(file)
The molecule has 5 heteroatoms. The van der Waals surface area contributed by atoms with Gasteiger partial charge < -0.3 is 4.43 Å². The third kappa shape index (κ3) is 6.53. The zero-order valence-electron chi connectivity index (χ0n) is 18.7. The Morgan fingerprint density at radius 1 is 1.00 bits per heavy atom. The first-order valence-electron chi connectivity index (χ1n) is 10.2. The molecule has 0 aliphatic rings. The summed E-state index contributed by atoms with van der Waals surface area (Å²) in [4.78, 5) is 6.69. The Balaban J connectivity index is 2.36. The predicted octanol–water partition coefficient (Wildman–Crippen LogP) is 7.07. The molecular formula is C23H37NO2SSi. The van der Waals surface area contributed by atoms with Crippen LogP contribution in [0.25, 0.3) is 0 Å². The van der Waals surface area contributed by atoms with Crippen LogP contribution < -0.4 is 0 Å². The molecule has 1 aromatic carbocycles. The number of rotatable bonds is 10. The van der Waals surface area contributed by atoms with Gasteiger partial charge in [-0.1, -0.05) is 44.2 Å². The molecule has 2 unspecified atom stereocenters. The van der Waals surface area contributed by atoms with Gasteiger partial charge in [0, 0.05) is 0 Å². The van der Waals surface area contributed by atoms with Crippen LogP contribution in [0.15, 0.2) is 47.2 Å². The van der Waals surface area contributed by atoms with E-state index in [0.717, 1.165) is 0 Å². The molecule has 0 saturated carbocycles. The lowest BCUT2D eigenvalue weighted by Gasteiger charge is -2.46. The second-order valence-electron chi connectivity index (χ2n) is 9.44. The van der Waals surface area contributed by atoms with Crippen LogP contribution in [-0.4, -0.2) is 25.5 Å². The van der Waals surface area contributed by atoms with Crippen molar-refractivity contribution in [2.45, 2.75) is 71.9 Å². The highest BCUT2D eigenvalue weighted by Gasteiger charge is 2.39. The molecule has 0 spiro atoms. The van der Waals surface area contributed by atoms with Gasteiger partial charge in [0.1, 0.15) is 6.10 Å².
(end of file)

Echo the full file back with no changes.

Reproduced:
The molecule has 5 heteroatoms. The van der Waals surface area contributed by atoms with Gasteiger partial charge < -0.3 is 4.43 Å². The third kappa shape index (κ3) is 6.53. The zero-order valence-electron chi connectivity index (χ0n) is 18.7. The Morgan fingerprint density at radius 1 is 1.00 bits per heavy atom. The first-order valence-electron chi connectivity index (χ1n) is 10.2. The molecule has 0 aliphatic rings. The summed E-state index contributed by atoms with van der Waals surface area (Å²) in [4.78, 5) is 6.69. The Balaban J connectivity index is 2.36. The predicted octanol–water partition coefficient (Wildman–Crippen LogP) is 7.07. The molecular formula is C23H37NO2SSi. The van der Waals surface area contributed by atoms with Crippen LogP contribution in [0.25, 0.3) is 0 Å². The van der Waals surface area contributed by atoms with Crippen LogP contribution < -0.4 is 0 Å². The molecule has 1 aromatic carbocycles. The number of rotatable bonds is 10. The van der Waals surface area contributed by atoms with Gasteiger partial charge in [-0.1, -0.05) is 44.2 Å². The molecule has 2 unspecified atom stereocenters. The van der Waals surface area contributed by atoms with Gasteiger partial charge in [0, 0.05) is 0 Å². The van der Waals surface area contributed by atoms with Crippen LogP contribution in [0.15, 0.2) is 47.2 Å². The van der Waals surface area contributed by atoms with E-state index in [0.717, 1.165) is 0 Å². The molecule has 0 saturated carbocycles. The lowest BCUT2D eigenvalue weighted by Gasteiger charge is -2.46. The second-order valence-electron chi connectivity index (χ2n) is 9.44. The van der Waals surface area contributed by atoms with Crippen LogP contribution in [-0.4, -0.2) is 25.5 Å². The van der Waals surface area contributed by atoms with Crippen molar-refractivity contribution in [2.45, 2.75) is 71.9 Å². The highest BCUT2D eigenvalue weighted by Gasteiger charge is 2.39. The molecule has 0 spiro atoms. The van der Waals surface area contributed by atoms with Gasteiger partial charge in [0.1, 0.15) is 6.10 Å².